The Tate holds a very special place in my heart. It was one of the first institutions I got involved with in London, through the Young Patrons. Shortly after the Middle East and North African Acquisitions Committee was launching and I was one of the first people on board. One thing led to another and I was asked to be a Young Patrons Ambassador then the Chair of the Young Patrons, and also to represent the Young Patrons on the board of the Tate. I have a responsibility to help it evolve and grow, not just in London, but in the Middle East also, and my fellow members of the Acquisitions Committee in particular feel this way also. My work, for instance, with the ICA London ranges from my activities as a Co-Chair of their annual gala to being an adviser to the Director, Gregor Muir, and executing a variety of projects such as ‘Cinema on the Steps: A focus on Middle Eastern Film’ and the upcoming ICA Off-Site at Duddell’s with a show titled ‘Hong Kongese’ which I will be curating with Gregor Muir and Abdullah Alturki. The ICA has been at the forefront of the arts in London, serving as a key component in artist’s development—integral to pushing boundaries and forcing us all to reflect on what it means to be contemporary—and is now going through a renaissance under the watchful and dynamic eye of Gregor Muir.
I am one of the original members of the Board of Patrons and the Advisory Board of Art Dubai, offering help when and where I can and acting as a cheerleader for all the incredible things that happen in the region and at the fair, which is a powerful platform for art and culture. I very much hope I see the day when more artists of Middle Eastern origin are integrated in to the wider art world. Art Dubai plays a big role in this, by being one of the main thoroughfares for artists, museum directors, patrons and collectors from the Middle East as well as elsewhere.
Before you started collaborating with non-profit arts organizations, you spent some time working in commercial art. In your opinion, what could these two different environments learn from each other?
There is always a sense of wariness between the commercial and non-commercial worlds. But of course there must be a symbiosis because truly one cannot exist without the other. I hope that commercial galleries take a more inclusive approach to the new enthusiasts flowing in to the art world and that the non-profits continue to understand their duties as key forums for education and evolution.
I work with Art Basel now and I see it as bridging my engagement with both worlds and also as a way to translate and interpret the commercial art experience for my friends who are just beginning their life in the art world. It is thrilling to help new collectors find their passion, particularly when gallerists and dealers do not yet know them, and even in many cases have not worked with any Middle Easterners. I love seeing the beginning of this journey and being a small part of it.
As a patron of the arts, you’ve no doubt attended numerous shows and exhibitions. Which of these was the most memorable over the last few years?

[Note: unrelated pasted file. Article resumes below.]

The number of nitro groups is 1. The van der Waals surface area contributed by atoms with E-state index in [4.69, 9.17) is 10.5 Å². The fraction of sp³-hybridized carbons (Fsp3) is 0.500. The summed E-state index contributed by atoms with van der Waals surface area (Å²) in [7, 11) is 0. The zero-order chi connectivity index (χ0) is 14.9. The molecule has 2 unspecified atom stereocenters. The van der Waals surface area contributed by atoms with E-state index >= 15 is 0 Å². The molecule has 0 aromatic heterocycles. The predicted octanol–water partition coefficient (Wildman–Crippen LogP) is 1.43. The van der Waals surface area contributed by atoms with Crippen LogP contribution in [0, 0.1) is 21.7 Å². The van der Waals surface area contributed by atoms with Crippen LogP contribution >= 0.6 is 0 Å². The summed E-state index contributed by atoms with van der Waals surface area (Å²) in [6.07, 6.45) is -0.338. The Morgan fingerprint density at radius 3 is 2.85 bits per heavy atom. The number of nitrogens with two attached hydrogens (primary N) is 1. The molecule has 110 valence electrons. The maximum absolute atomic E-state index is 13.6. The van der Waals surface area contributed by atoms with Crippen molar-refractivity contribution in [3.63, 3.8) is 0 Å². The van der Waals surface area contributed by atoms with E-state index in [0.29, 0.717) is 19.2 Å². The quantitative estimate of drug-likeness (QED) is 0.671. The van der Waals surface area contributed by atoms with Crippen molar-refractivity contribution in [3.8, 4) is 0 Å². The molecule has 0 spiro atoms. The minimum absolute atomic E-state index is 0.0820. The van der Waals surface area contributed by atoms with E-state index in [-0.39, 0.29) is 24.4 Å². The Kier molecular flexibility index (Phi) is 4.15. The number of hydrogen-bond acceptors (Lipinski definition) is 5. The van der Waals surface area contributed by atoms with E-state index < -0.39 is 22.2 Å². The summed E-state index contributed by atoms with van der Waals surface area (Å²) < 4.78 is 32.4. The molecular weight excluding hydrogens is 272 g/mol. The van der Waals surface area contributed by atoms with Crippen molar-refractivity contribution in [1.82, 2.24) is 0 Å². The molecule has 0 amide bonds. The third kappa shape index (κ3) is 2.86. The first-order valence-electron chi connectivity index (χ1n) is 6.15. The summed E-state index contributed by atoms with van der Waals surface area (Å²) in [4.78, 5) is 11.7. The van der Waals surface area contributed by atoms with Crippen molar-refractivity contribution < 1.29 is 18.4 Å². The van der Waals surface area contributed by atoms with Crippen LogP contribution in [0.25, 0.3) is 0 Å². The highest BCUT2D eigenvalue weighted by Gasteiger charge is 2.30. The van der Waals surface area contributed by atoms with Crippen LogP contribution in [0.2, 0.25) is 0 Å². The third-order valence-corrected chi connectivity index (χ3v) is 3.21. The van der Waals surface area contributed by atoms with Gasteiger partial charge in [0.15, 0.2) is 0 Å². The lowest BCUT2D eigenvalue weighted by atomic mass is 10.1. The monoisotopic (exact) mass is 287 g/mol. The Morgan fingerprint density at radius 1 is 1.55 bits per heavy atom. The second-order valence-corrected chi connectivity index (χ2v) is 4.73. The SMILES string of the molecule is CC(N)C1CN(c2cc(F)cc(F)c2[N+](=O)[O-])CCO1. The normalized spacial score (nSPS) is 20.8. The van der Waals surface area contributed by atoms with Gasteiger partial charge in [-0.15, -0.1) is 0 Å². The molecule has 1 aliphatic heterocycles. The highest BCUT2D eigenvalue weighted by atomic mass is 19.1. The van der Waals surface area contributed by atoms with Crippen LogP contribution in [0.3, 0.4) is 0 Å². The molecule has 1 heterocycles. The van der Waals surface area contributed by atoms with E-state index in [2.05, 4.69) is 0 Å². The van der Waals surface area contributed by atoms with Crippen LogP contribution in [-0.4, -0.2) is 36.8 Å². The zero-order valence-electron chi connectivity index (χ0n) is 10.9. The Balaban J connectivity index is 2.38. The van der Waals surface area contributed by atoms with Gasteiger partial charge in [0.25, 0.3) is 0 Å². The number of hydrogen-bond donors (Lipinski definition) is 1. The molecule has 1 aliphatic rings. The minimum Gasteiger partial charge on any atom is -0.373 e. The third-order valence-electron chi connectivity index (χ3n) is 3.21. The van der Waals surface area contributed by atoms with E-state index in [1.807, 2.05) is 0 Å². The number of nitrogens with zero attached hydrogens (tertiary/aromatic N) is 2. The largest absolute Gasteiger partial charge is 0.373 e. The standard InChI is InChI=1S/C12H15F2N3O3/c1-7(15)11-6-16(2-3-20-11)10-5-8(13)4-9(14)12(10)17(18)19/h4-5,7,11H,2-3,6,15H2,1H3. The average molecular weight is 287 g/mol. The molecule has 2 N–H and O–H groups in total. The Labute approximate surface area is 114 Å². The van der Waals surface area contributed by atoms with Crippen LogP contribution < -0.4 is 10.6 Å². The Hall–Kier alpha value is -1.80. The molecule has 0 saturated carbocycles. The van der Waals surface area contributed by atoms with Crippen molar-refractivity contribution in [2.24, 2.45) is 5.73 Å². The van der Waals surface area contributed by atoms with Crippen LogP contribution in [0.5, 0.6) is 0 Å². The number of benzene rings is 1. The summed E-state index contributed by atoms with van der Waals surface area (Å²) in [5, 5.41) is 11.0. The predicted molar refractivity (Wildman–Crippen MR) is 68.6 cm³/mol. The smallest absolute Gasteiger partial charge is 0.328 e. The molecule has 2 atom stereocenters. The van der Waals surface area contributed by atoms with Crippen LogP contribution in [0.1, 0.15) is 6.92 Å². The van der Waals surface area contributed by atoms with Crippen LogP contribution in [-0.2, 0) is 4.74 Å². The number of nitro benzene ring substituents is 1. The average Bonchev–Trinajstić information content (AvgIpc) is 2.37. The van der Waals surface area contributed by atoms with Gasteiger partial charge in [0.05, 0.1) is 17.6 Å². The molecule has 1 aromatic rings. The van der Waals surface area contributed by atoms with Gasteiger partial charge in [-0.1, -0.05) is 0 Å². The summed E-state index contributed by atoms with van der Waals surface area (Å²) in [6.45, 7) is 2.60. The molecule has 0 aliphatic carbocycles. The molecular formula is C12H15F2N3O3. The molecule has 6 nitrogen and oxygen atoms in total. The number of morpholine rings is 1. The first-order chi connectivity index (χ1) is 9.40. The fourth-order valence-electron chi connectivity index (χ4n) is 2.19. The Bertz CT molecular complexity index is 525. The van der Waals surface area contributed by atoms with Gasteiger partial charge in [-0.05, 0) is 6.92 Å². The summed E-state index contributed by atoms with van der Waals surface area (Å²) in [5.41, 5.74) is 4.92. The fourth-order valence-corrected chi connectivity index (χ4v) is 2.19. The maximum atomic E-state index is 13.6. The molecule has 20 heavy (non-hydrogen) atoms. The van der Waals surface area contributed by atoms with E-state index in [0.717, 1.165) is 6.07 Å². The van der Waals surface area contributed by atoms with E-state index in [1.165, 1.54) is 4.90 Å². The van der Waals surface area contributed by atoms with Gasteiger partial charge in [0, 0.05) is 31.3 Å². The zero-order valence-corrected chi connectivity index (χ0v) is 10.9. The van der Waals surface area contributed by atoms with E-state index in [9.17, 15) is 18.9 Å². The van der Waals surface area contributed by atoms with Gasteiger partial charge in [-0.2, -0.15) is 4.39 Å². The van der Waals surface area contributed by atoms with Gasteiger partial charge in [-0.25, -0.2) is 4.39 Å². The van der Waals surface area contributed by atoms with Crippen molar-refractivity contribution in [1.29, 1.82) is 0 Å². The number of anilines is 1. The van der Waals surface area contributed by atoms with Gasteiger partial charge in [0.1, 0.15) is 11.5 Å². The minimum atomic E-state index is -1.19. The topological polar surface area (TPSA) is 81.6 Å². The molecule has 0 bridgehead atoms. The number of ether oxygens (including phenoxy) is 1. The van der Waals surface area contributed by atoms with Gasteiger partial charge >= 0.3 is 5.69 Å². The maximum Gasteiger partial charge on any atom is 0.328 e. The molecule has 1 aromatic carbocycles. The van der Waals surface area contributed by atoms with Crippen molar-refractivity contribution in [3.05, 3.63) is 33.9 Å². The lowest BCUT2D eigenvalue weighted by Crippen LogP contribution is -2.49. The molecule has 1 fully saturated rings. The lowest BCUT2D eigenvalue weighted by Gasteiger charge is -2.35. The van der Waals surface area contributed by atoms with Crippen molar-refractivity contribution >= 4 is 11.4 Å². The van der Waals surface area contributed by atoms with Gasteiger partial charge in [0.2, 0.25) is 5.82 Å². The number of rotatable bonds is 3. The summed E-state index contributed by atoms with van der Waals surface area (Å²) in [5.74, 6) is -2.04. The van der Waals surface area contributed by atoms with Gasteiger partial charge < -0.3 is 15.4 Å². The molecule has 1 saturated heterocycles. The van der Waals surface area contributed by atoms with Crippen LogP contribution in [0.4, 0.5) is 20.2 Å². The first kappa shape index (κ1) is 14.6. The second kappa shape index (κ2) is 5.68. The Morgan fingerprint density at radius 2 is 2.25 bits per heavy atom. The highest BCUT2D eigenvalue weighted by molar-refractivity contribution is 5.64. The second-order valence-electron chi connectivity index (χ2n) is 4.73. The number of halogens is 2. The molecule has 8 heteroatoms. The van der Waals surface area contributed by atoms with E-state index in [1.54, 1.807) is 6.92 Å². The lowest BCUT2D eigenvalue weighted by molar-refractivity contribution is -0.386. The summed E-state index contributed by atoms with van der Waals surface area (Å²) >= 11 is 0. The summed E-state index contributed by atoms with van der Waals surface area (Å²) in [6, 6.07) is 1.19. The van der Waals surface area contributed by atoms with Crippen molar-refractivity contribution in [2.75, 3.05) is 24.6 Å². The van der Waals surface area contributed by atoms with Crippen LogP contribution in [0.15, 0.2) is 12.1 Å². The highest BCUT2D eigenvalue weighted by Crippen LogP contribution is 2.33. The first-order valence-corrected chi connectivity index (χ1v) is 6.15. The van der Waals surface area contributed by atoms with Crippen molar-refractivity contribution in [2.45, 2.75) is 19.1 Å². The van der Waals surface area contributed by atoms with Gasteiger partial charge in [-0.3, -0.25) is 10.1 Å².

I’ll stick to the institutional shows for this question as if we included commercial galleries this list would be too overwhelming!
Conflict, Time, Photography at the Tate Modern (the first time I have literally had tears in my eyes leaving a show—the perfect marriage of my interest in politics, the ‘real’ world and art and really cemented my desire to complete my PhD in this subject)
Crystal Bridges Museum was a revelation, and a special stop on yet another road trip I took, this time it was more about American Civil Rights and music than art.
My entire #marfaroadtrip experience where we visited Marfa, Roden Crater, Santa Fe and toured the Southwest of the USA. Not far behind was a recent trip to Prospect New Orleans (a fascinating activation of the city—where I felt a deep connection to what they were trying to do, somehow drawing similarities to the happenings in the Middle East) and Dallas for 2×2 where I was awe-struck by the incredible institutions in Dallas and Fort Worth and generosity and enthusiasm of the local community.
What contemporary Middle Eastern novels and/or feature films would you recommend to our readers?
The Yacoubian Building by Alaa Al Aswany is an insightful assessment of Cairene culture. It was my first choice for a book club my friends and I organized years ago.
As for film, really any of the old Egyptian films from the 1960s and 1970s and even 1980s with the classic actors like Hossein Fahmy, Faten Hamama, and of course the crossover success of Omar Sharif. A nostalgic and wonderful show encapsulating this moment in cinema and Arabic culture is ‘Whose Gaze it Anyway?’ . The Egyptian dialect of Arabic became the universal Arabic partly because of the incredible movies created in this Golden Age of Cinema.
Which contemporary Middle Eastern artists would you recommend our readers find out more about?
Too many to enumerate here, but a good way to find them is to look through the Sharjah Biennial’s featured artists, the New Museum show ‘Here and Elsewhere’ as mentioned above and most significantly, the artists whom the Tate has collected with funds from the Middle East and North African Acquisitions committee such as Saloua Raouda Choucair, Yto Barrada, Ahmad Soudani, Ibrahim El Salahi, and so many more.
A visit to Art Dubai is also a necessary way to learn about what is happening with art in the region—but of course a look through the fair catalogue is helpful if a flight can’t be found.